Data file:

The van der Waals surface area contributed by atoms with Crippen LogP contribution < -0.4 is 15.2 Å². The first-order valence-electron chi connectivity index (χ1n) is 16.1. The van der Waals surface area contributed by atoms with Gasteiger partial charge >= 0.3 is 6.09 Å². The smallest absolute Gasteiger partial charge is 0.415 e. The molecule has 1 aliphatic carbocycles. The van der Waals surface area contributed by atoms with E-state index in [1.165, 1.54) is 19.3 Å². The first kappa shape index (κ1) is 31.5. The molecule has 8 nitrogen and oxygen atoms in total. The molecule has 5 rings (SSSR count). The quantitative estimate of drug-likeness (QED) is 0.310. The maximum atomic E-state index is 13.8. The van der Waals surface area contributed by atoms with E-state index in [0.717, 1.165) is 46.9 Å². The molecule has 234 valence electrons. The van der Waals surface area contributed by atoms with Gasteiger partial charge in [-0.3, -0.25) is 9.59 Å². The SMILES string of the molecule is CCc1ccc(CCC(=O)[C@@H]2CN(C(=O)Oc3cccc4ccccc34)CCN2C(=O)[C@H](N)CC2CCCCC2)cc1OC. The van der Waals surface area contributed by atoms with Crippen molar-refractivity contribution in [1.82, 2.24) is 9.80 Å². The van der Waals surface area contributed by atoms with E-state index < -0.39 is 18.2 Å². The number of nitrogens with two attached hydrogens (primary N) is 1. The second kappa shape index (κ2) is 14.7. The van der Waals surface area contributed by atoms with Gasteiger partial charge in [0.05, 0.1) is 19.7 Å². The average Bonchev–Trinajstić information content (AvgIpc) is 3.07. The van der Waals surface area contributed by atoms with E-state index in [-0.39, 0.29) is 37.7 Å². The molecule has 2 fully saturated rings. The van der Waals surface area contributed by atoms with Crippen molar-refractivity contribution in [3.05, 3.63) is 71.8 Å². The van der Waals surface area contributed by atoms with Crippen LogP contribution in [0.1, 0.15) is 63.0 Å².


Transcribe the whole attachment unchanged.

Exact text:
The van der Waals surface area contributed by atoms with Crippen LogP contribution < -0.4 is 15.2 Å². The first-order valence-electron chi connectivity index (χ1n) is 16.1. The van der Waals surface area contributed by atoms with Gasteiger partial charge >= 0.3 is 6.09 Å². The smallest absolute Gasteiger partial charge is 0.415 e. The molecule has 1 aliphatic carbocycles. The van der Waals surface area contributed by atoms with E-state index in [1.165, 1.54) is 19.3 Å². The first kappa shape index (κ1) is 31.5. The molecule has 8 nitrogen and oxygen atoms in total. The molecule has 5 rings (SSSR count). The quantitative estimate of drug-likeness (QED) is 0.310. The maximum atomic E-state index is 13.8. The van der Waals surface area contributed by atoms with E-state index in [0.717, 1.165) is 46.9 Å². The molecule has 234 valence electrons. The van der Waals surface area contributed by atoms with Gasteiger partial charge in [-0.3, -0.25) is 9.59 Å². The SMILES string of the molecule is CCc1ccc(CCC(=O)[C@@H]2CN(C(=O)Oc3cccc4ccccc34)CCN2C(=O)[C@H](N)CC2CCCCC2)cc1OC. The van der Waals surface area contributed by atoms with Crippen molar-refractivity contribution in [1.82, 2.24) is 9.80 Å². The van der Waals surface area contributed by atoms with E-state index < -0.39 is 18.2 Å². The number of nitrogens with two attached hydrogens (primary N) is 1. The second kappa shape index (κ2) is 14.7. The van der Waals surface area contributed by atoms with Gasteiger partial charge in [0.05, 0.1) is 19.7 Å². The average Bonchev–Trinajstić information content (AvgIpc) is 3.07. The van der Waals surface area contributed by atoms with E-state index in [-0.39, 0.29) is 37.7 Å². The molecule has 2 fully saturated rings. The van der Waals surface area contributed by atoms with Crippen molar-refractivity contribution in [3.05, 3.63) is 71.8 Å². The van der Waals surface area contributed by atoms with Crippen LogP contribution in [0.1, 0.15) is 63.0 Å².